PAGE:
In: Uncategorized4 Mar 2013
It may not be as peculiar as a former comedian winning a quarter of the votes but Germany’s role in the Italian general elections was decidedly odd.
German politicians had made it clear that they favoured Mario Monti, the technocrat who ruled Italy as unelected prime minister for over a year, whose party only got about 10 per cent of the vote. They were also unhappy with all the other party leaders: Silvio Berlusconi, the former prime minister and media tycoon, Pier Luigi Bersani, the centre left Democratic Party candidate, and Beppe Grillo, a former comedian and head of the Five Star Movement.
So Germany got the worst of all possible outcomes. It came out clearly in favour of one candidate who ended up doing particularly badly.
Nor did the criticism stop after the elections. Peer Steinbrück, the head of the opposition Social Democratic Party (SPD), said he was “appalled that two clowns had won” referring to Berlusconi and Grillo (His remarks are available to watch in German here).
Giorgio Napolitano, the Italian president, cancelled a planned dinner with Steinbrück in protest at the comments. But even some conservative German politicians accused the SPD leader of going too far; denouncing him as a “German Peerlusconi” and an “external security risk”.
As many readers will no doubt remember this is not Germany’s first overt intervention in the elections of a neighbouring country. In last year’s French presidential elections German chancellor Angela Merkel even offered to campaign for Nicolas Sarkozy, the conservative incumbent, yet he ended up losing to François Hollande.
Merkel had a longstanding political relationship with Sarkozy that led the twosome to be dubbed ‘Merkozy’. But as the election approached the French president decided to distance himself a little for his German ally. In the event it did not help as the Socialist candidate swept to victory.
There are several points to note from what, at least from Merkel’s perspective, is an unfortunate chain of events. For a start it is relatively new for Germany to make such blatant interventions into the internal affairs of other European countries. Until recently it would have been seen as inappropriate, given Germany’s chequered past, but that taboo has clearly gone.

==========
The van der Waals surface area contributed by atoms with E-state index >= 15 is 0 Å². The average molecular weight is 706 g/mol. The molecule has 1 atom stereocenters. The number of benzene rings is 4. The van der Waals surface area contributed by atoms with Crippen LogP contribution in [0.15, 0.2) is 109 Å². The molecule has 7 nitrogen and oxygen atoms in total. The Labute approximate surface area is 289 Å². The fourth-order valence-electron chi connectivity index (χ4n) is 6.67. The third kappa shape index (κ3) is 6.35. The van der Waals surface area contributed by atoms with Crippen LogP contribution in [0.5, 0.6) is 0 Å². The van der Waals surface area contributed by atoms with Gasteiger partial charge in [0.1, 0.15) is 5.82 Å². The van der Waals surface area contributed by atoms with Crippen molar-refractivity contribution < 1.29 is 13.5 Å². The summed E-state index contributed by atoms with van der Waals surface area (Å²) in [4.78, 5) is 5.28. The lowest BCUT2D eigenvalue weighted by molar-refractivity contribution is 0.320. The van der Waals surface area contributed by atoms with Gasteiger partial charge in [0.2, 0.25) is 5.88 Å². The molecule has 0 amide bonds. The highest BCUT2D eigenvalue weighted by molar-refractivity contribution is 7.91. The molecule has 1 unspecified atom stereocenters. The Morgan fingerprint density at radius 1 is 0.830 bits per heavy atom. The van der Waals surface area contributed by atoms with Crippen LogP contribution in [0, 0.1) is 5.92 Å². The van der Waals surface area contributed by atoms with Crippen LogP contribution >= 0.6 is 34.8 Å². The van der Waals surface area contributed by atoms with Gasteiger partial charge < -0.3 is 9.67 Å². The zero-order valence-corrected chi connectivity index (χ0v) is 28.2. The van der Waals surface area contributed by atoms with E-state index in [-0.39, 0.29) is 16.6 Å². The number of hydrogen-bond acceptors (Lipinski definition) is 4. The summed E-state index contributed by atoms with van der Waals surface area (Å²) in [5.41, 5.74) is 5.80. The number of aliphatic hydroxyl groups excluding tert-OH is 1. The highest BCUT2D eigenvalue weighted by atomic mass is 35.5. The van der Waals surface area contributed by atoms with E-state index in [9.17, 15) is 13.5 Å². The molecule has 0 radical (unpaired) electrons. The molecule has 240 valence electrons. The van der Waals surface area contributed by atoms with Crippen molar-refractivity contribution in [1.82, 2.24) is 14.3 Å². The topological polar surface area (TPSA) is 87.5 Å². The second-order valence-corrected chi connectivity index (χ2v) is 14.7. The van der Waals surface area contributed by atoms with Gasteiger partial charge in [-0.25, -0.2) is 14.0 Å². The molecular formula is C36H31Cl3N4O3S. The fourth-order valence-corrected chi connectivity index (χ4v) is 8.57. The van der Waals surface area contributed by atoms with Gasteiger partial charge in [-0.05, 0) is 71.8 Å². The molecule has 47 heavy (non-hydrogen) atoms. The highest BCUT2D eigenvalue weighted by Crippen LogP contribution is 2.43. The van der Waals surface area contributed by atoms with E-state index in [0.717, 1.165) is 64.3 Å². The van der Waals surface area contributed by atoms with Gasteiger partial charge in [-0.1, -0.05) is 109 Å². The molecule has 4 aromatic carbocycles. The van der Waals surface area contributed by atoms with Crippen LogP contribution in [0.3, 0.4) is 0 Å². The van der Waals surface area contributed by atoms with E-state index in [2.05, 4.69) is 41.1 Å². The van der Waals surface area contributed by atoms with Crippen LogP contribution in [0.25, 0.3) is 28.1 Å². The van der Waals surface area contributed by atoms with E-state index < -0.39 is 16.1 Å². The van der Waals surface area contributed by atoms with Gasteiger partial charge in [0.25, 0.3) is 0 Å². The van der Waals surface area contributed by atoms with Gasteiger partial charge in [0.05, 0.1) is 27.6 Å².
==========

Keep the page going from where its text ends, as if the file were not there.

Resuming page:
However, it would also be wrong to see Germany as having a conscious plan to dominate Europe. On the contrary, Merkel is a deeply pragmatic politician. Her motivation seems to be to bring stability to her turbulent neighbours at all costs.
That does not make interfering in the sovereign affairs of neighbouring states desirable. On the contrary, there are strong grounds for objection in principle and in practice. But it is important to try to work out what motivates the German government’s actions.
Indeed Merkel’s attitude towards foreign elections was in some respects similar to her domestic campaigns. Her motivations and campaigning style are overwhelmingly pragmatic. Overall the German elite prefers expert technocrats rather than politicians holding strong opinions. In general, Germany’s governing class is intensely suspicious of populist politicians.
Although this trend may be particularly pronounced in Germany it has become prevalent among European elites. That is why both Greece and Italy could recently have unelected governments imposed on them with hardly a murmur of protest in the media.
Under such circumstances it is hardly surprising that ordinary people feel disenfranchised and resentful. The Italian election result was not just a protest against austerity but against unelected technocratic rule too. That helps explain why most Italians favoured an ex-comedian and Berlusconi over a former unelected prime minister.
This blog post first appeared today on Fundweb.
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